Shot selection

A T20 merry-go-round, and a jelly-bean investigation

What did the first official T20 look like?

Philip Brown
Philip Brown
Chillax zone: back in '03, the T20 dugout wasn't a hotbed for nail-biters  •  Philip Brown

Chillax zone: back in '03, the T20 dugout wasn't a hotbed for nail-biters  •  Philip Brown

T20 cricket started in 2003 - June 13, to be exact. I'm sure that young boys and girls had organised games of 20 overs a long time before that, but I'm going to nail my colours to the mast and state that I believe T20 cricket officially started on that date.
The England and Wales Cricket Board scheduled the first matches of the new competition and I travelled down to the Rose Bowl, near Southampton, with my camera gear to see what all the fuss was about. There were coloured outfits on the players, but we'd all seen that before. There was a merry-go-round* quite near the boundary, which I'm not sure that I had seen before or for that matter have seen since.
There was a face-painting booth. There was a grumpy cricketer called Nasser Hussain who was going to have his first outing as a commentator, and he looked decidedly nervous. A small motorbike roared around the boundary delivering pizza to lucky spectators. There were space-age-looking dugouts that were new to me.
Covering the match for the Daily Telegraph, I thought these peripheral things on this historic evening were more important than a run-of-the-mill action shot from the game, Hampshire Hawks versus Sussex Sharks.
I hung about near the dugout with a wide angle lens and attempted to capture an image to cleverly illustrate this new form of cricket. I got a photo of Robin Martin-Jenkins sitting in the dugout next to some bananas and an open packet of jelly babies. He was wearing gloves, so that probably meant that he didn't attempt to eat a banana or a baby.
Batsmen are at a disadvantage in that it is quite difficult to eat most foods while wearing batting gloves. Fielders and bowlers can enjoy a field day tucking into whatever they like, encumbered by some form of finger, knuckle and nail protection. I once watched a ravenous Zaheer Khan devour a sandwich while fielding at Trent Bridge during a Test match. The most amazing thing was that there were only a few minutes left till the tea break. I'll include photographic proof as there have been some wild accusations made in the past that I make things up.
That particular Test became very well known, as some jelly beans were left near the stumps by an England player, which completely wound up poor Zaheer the following day. I suspect that it was the fact that he found the scrumptious confectionery impossible to pick up without removing his gloves so infuriating. Please note that jelly beans are very different to jelly babies. A jelly bean dropped from a seven-storey building or substantial car park could seriously injure a hamster; a jelly baby dropped from the same height would merely annoy it.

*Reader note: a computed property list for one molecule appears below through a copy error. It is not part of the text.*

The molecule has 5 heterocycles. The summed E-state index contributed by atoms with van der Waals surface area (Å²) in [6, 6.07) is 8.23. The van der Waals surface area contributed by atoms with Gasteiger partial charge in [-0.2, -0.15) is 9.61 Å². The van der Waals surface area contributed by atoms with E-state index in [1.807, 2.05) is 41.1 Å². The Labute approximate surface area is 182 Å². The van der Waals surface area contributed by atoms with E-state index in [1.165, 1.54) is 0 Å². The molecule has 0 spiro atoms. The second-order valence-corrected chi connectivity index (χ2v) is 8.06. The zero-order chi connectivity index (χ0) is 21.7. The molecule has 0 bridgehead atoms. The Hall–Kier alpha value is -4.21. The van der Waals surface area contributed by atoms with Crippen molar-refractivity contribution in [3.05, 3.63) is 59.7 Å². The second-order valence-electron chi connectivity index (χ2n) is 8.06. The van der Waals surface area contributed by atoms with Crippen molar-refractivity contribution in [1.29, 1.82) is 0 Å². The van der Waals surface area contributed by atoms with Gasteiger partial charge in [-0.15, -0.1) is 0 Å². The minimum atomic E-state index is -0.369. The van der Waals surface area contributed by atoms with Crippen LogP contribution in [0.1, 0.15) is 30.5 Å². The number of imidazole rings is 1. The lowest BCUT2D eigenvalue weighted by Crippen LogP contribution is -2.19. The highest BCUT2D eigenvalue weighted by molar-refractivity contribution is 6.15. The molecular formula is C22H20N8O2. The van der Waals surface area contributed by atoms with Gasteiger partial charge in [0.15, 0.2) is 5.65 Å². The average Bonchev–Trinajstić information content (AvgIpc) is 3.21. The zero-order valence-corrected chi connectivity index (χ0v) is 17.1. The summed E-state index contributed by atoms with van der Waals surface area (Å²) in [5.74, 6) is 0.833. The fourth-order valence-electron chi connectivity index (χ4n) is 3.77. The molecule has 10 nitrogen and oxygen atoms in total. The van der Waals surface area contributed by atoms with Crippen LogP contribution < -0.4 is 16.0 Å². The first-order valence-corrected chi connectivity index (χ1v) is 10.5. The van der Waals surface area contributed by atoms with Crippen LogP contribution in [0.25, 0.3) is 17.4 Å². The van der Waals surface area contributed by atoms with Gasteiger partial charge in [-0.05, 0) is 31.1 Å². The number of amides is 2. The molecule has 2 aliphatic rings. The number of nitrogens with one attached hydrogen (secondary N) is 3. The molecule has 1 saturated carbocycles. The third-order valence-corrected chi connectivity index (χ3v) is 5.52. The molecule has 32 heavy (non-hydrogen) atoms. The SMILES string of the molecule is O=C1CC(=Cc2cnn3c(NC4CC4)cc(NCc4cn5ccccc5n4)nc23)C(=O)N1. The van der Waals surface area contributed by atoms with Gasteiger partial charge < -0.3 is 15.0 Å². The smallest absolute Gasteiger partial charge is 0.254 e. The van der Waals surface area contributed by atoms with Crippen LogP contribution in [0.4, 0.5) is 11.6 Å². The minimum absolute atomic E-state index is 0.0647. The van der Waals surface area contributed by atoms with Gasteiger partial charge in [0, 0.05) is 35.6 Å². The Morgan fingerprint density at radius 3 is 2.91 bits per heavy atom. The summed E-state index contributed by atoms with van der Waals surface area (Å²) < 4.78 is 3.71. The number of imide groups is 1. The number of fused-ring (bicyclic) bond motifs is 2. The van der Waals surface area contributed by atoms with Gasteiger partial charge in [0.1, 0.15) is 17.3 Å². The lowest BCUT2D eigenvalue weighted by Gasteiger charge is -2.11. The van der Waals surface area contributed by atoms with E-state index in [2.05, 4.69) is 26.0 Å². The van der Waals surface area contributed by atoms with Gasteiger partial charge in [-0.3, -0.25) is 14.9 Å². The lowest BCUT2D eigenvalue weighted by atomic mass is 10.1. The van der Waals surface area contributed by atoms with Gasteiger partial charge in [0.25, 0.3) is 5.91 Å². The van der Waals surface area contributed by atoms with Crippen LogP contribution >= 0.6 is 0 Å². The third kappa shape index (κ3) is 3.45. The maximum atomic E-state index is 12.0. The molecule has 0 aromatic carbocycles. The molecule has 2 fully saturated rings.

The guilty player who left the jelly beans near the batting crease has never been revealed but my sources tell me that an England batsman with a name that rhymes with "tell", "fell", "sell" and "yell" may well be the guilty party. The England captain, Michael Vaughan, had to apologise for the jelly-bean prank, and let it be noted that he has never been knighted. Her Majesty the Queen would in no way have seen the funny side of these immature schoolboy japes when this team was representing her domain.
Back to the Rose Bowl, where Shark and batsman-in-waiting Mushtaq Ahmed eventually relaxed and stretched out on the grass. I was pretty sure that that was as interesting an image as any I was going to extract from the evening. Now T20 has become a bashing, electric, blink-of-an-eye form of cricket, and looking back at my photograph it doesn't really sum up at all what this form of the game has become. Now it's all cheerleaders, fireworks, Bollywood stars, match-fixing, more fireworks, acrobats, booming music, shouting, cheering, and some extreme silliness.
Unfortunately for me, there was a match in Worcester on the same evening, featuring Worcester Royals and Gloucestershire Gladiators. There was a hot tub on the boundary and as some suitably clad individuals were photographed frolicking in the water, the Daily Telegraph preferred to use a photo of that than one of my limited selection from 122 miles south.
(The digital file did not record focal length, shutter speed, camera, ISO, or anything for that matter. It was 13 years ago!)
By the way, Mushtaq Ahmed scored 16 and his team lost.
The World T20 kicks off in India in a couple of days and should be an intoxicating spectacle. I wish I was covering it, but I'll just have to sit back here in London and make do with this packet of jelly babies (or beans). Nom nom nom.
I've also included a reconstruction of what the jelly beans may have looked like near the batting crease at Trent Bridge. I have no way of telling what colours the original beans were. Enjoy the World T20, and please contact me in the comments section if you see any batsmen eating with their gloves on.
*Health and Safety might have something to say about unsuspecting spectators riding a merry-go-round when a hard cricket ball could arrive at any time and knock them clean off their selected horse. Little wonder I've not seen a merry-go-round in a cricket ground since. Utter madness.

An Australian freelance cricket photographer based in England, Philip Brown has photographed over 150 Test matches around the world